A financing tool that helps businesses fund clean energy and energy efficiency projects would be expanded to include additional properties and water quality efforts under legislation announced last week.
House Bill 5011 — sponsored by Rep. Yousef Rabhi, D-Ann Arbor — seeks to expand commercial Property Assessed Clean Energy (C-PACE) financing for infrastructure projects that remediate environmental and water quality hazards, such as lead paint and PFAS. The bill would also waive a current requirement that contractors must guarantee energy savings that cover the initial costs of the project.
House Bill 5012 — sponsored by Rep. Felicia Brabec, D-Pittsfield Township — would allow new construction projects whose energy savings exceed building codes to qualify for C-PACE financing, according to the Michigan Energy Innovation Business Council.
“We urgently need to update infrastructure to address the serious threats posed by climate change,” Rabhi said in a statement announcing the bills. “Property-assessed financing is a great tool enabling businesses to save on long-term costs and limit their impact on the climate. By expanding PACE, we will also empower them to adapt their properties to be resilient to the hazards of climate change like flooding, drought, and extreme weather.”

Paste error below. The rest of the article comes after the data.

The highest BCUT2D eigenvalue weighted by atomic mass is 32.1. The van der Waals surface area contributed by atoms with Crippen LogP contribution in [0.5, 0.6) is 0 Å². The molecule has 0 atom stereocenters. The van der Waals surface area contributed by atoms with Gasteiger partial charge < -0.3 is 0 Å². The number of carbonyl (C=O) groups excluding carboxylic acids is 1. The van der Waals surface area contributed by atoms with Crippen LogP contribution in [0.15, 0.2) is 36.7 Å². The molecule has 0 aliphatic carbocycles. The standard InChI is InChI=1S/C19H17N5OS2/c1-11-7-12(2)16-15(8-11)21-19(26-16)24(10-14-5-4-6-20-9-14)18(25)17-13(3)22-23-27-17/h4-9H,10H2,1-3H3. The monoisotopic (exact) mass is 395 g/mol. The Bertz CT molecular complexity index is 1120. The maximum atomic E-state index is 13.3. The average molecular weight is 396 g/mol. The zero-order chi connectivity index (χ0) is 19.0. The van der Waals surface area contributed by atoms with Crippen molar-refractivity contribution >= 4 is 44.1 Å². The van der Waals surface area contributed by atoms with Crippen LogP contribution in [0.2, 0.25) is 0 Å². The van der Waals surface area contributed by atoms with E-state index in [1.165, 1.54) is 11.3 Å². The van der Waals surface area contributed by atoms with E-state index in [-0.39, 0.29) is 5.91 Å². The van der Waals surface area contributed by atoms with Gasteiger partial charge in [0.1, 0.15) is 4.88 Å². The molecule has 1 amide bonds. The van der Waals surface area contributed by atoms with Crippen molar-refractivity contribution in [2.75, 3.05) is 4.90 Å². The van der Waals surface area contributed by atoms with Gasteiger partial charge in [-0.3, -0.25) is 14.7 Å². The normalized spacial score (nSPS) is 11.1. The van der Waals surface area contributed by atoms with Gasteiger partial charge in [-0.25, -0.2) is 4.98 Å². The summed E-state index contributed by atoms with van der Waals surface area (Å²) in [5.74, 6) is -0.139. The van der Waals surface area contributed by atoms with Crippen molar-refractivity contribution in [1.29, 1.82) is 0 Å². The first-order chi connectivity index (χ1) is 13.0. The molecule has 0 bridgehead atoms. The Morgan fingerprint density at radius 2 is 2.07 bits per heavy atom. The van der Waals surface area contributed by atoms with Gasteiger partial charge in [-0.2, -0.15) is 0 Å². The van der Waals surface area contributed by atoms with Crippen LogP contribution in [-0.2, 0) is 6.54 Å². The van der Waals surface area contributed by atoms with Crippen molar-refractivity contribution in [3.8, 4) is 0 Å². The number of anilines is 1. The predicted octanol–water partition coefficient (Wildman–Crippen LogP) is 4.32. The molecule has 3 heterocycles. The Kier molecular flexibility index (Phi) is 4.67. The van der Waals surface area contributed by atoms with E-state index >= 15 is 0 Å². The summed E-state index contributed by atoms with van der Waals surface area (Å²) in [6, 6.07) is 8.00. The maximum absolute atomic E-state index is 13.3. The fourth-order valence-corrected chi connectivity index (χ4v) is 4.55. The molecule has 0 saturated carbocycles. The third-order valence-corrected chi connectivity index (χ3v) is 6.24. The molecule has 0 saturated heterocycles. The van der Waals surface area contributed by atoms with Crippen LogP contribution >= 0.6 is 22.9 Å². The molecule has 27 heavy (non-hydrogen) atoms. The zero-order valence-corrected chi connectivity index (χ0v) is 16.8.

Lawmakers and clean energy advocates announced the bills last week, but bill language has not yet been formally published.
State lawmakers adopted enabling legislation in 2010 allowing municipalities to opt into PACE programs. This month, Ottawa County joined 28 other counties and 20 cities and townships in creating a local PACE program, which are typically administered by Lean & Green Michigan LLC.
Nick Occhipinti, government affairs director for the Michigan League of Conservation Voters, said in a statement that the state’s “increasingly successful PACE law is in need of an update to support water improvements for buildings to protect the health of Michigan communities.”
He added that the proposed expansion could help address PFAS contamination, fund flood mitigation infrastructure and remove lead paint from older businesses and apartment buildings.
PACE financing is an alternative to traditional bank loans. PACE loans — which are attached to properties with a special assessment and are paid back through energy bill savings — are available for a variety of commercial, industrial and agricultural properties. Nearly 40 properties across Michigan have used PACE financing for energy-saving improvements, according to Lean & Green Michigan.
Earlier this year, Greenworks Lending LLC and Lean & Green Michigan partnered on what has been the largest C-PACE project in Michigan. A new 16-story mixed-use development in Detroit’s Greektown will use $13 million in PACE financing for various water and energy conservation measures that are expected to save nearly $40 million over the 25-year loan period.
Editor’s note: This story has been corrected to say that contractors are required to guarantee energy savings on projects, and that Lean & Green Michigan is a for-proft limited liability company.